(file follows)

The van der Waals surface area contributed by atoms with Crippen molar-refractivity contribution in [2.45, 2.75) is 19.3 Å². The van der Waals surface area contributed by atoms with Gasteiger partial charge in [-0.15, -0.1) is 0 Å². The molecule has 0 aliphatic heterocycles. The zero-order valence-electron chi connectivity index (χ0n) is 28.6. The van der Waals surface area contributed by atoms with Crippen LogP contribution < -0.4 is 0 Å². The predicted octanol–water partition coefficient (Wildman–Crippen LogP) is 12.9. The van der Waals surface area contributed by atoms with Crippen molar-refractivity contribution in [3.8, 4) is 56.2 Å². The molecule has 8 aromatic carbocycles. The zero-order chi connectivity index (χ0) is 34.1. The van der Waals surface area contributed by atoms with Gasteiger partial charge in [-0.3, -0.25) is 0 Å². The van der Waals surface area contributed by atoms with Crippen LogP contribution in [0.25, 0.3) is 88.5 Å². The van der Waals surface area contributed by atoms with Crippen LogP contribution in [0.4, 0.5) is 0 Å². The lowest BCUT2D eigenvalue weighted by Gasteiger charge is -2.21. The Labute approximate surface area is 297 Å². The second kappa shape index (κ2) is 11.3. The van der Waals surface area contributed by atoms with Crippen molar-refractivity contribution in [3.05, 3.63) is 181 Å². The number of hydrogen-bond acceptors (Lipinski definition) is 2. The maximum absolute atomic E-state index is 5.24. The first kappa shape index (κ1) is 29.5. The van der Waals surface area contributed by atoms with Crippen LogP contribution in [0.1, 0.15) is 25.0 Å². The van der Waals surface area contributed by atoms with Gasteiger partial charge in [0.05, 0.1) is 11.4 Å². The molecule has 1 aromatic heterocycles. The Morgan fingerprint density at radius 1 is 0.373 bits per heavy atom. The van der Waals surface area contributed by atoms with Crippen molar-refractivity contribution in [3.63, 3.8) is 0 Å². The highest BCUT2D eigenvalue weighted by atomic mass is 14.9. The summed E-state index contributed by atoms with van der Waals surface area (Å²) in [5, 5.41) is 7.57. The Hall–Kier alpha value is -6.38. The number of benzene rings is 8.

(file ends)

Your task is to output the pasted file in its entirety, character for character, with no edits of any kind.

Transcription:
The van der Waals surface area contributed by atoms with Crippen molar-refractivity contribution in [2.45, 2.75) is 19.3 Å². The van der Waals surface area contributed by atoms with Gasteiger partial charge in [-0.15, -0.1) is 0 Å². The molecule has 0 aliphatic heterocycles. The zero-order valence-electron chi connectivity index (χ0n) is 28.6. The van der Waals surface area contributed by atoms with Crippen LogP contribution < -0.4 is 0 Å². The predicted octanol–water partition coefficient (Wildman–Crippen LogP) is 12.9. The van der Waals surface area contributed by atoms with Crippen molar-refractivity contribution in [3.8, 4) is 56.2 Å². The molecule has 8 aromatic carbocycles. The zero-order chi connectivity index (χ0) is 34.1. The van der Waals surface area contributed by atoms with Gasteiger partial charge in [-0.3, -0.25) is 0 Å². The van der Waals surface area contributed by atoms with Crippen LogP contribution in [0.25, 0.3) is 88.5 Å². The van der Waals surface area contributed by atoms with Crippen LogP contribution in [0.4, 0.5) is 0 Å². The lowest BCUT2D eigenvalue weighted by Gasteiger charge is -2.21. The Labute approximate surface area is 297 Å². The second kappa shape index (κ2) is 11.3. The van der Waals surface area contributed by atoms with Crippen molar-refractivity contribution in [3.05, 3.63) is 181 Å². The number of hydrogen-bond acceptors (Lipinski definition) is 2. The maximum absolute atomic E-state index is 5.24. The first kappa shape index (κ1) is 29.5. The van der Waals surface area contributed by atoms with Crippen LogP contribution in [0.1, 0.15) is 25.0 Å². The van der Waals surface area contributed by atoms with Gasteiger partial charge in [0.05, 0.1) is 11.4 Å². The molecule has 1 aromatic heterocycles. The Morgan fingerprint density at radius 1 is 0.373 bits per heavy atom. The van der Waals surface area contributed by atoms with Crippen molar-refractivity contribution in [3.63, 3.8) is 0 Å². The highest BCUT2D eigenvalue weighted by atomic mass is 14.9. The summed E-state index contributed by atoms with van der Waals surface area (Å²) in [5, 5.41) is 7.57. The Hall–Kier alpha value is -6.38. The number of benzene rings is 8.